Portrait of the artist as a melancholy man

A call from my old friend Maria: Sebastian Horsley is dead. This is, to put it mildly, unwelcome news. I got to know Sebastian after reading and then reviewing his memoir, Dandy in the Underworld. At first I had considered him to be a bit of a desperate, attention-seeking prick (I mean, come on, a top hat); and there was something tragic about his botched crucifixion-as-artistic-statement in the Philippines.

But reading his memoir changed all that. He was a desperate, attention-seeking prick, but it was clear that he was very winningly aware of his own limitations, and in his ruthless flaying of himself he also laid bare the hypocrisies of others. When he heard that I was going to review his memoir for the Guardian, and favourably at that, word was sent to me that if I got the book review published there, he would pay for me to have a session with his favourite prostitute. I demurred, not least on the grounds that accepting gifts - however unusual - and even getting to know authors before the review is published, is a big no-no as far as I am concerned. However, I was rather impressed: book reviewers tend not to get this kind of offer, or at least not since the 18th century they don't.

In the end, after failing to parlay the cost of the putative prostitute into a sum I could use to pay a friend's parking ticket, he bought me dinner in Soho.

He drank nothing alcoholic and I drank plenty, but we got on splendidly. It is often, if not invariably, the case that the most scandalous art is produced by the gentlest people, and indeed Horsley's perpetually troubled look hinted at his genuine sensitivity. People might have mistaken it
for the constant offence the dandy takes at the vulgarity of the world, but it was clear that Horsley was ill at ease with himself, as I suspect many heroin addicts are.

But he was, as far as my experience of him went, delightful company, witty in himself and the cause of wit in others, and I remember thinking at
the time that this was definitely one of the better side effects of the collapse of my marriage (I have the feeling that the former Mrs Lezard would not have approved of him). We last corresponded less than a week before his death: he sent me a link to a blog post written by a journalist, which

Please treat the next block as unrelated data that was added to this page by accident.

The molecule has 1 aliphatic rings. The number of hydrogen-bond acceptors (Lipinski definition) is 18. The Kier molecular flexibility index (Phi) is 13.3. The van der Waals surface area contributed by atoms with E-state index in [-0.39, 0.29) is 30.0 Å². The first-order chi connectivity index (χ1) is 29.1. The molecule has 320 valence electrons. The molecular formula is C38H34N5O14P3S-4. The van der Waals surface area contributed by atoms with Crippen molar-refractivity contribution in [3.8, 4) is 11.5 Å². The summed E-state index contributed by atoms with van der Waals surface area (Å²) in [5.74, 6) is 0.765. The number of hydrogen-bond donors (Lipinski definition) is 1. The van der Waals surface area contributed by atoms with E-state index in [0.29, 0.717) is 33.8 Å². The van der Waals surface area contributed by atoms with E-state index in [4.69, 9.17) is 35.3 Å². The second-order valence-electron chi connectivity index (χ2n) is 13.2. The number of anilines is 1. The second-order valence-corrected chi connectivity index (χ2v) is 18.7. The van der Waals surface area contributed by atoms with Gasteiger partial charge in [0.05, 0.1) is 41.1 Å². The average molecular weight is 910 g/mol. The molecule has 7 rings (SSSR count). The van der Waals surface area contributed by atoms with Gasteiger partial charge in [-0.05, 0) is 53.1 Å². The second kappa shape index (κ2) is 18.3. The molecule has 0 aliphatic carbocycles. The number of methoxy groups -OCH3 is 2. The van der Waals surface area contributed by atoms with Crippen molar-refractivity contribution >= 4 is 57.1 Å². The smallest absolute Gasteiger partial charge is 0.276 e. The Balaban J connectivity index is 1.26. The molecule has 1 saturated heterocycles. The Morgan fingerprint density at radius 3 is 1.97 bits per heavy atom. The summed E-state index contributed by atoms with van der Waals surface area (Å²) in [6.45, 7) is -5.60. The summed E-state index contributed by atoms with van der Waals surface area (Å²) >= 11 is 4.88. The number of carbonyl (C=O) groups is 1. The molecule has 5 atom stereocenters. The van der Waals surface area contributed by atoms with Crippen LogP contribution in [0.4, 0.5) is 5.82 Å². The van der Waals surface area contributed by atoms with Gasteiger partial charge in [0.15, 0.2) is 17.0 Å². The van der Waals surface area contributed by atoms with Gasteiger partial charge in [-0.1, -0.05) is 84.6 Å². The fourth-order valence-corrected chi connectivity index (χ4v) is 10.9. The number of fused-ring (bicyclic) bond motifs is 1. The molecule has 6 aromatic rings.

was a pointlessly enraged and remarkably ad hominem attack on him. "Do you know this cunt?" Sebastian asked me. No, I replied, and don't let it get you down; but the only indignity that Horsley saw in the business was that he was being reviled in the obscurity of a blog.

Sweet sadness

I doubt a nasty little piece like that would have been enough to tip Sebastian over the edge (if we are assuming that there was a certain amount of volition - conscious or not - in his overdose), but then perhaps he lacked the thick hide that is the indispensable accessory of the tireless self-promoter.

I don't think he was entirely or even at all happy about having a play made of his own life; the top hat - if you looked closely, you could see it was made of cardboard - was a diversion, intended to fool your gaze into looking away from his melancholy.

But he was sweet, as melancholics often are; and I think he would have preferred the term "melancholic" to "depressive". He might have bored, exasperated or repelled a lot of people but, as he once told me, "clearly marked personalities cannot be universally liked".

It is a grim coincidence that he died on the day of Michael Wojas's funeral. Wojas ran Horsley's favourite drinking hole, the Colony Room. Much guff is written and said about the demise of Soho, and you can guess a person's age from the decade they say the Colony Room started going downhill, but as far as I was concerned, the place was the bee's knees.

On a good night, going there was like turning up to a really good party to which you had not been invited - but which was delighted to see you anyway. (You could even smoke in there, up until the time that the lead singer of Razorlight stupidly blabbed about this in an NME interview; the day after it was published, the place was raided by the police.)

That we have allowed the Colony Room to be swallowed up by property developers shows what mediocre caretakers we are of our heritage. As for Horsley letting his own life slip through his fingers like that - well, if it wasn't deliberate (and I don't think it was), then it was unforgivably stupid.

Not that he would have been bothered by the judgement, were he in a position to hear it.

Nicholas Lezard is a literary critic for the Guardian and also writes for the Independent. He writes the Down and Out in London column for the New Statesman.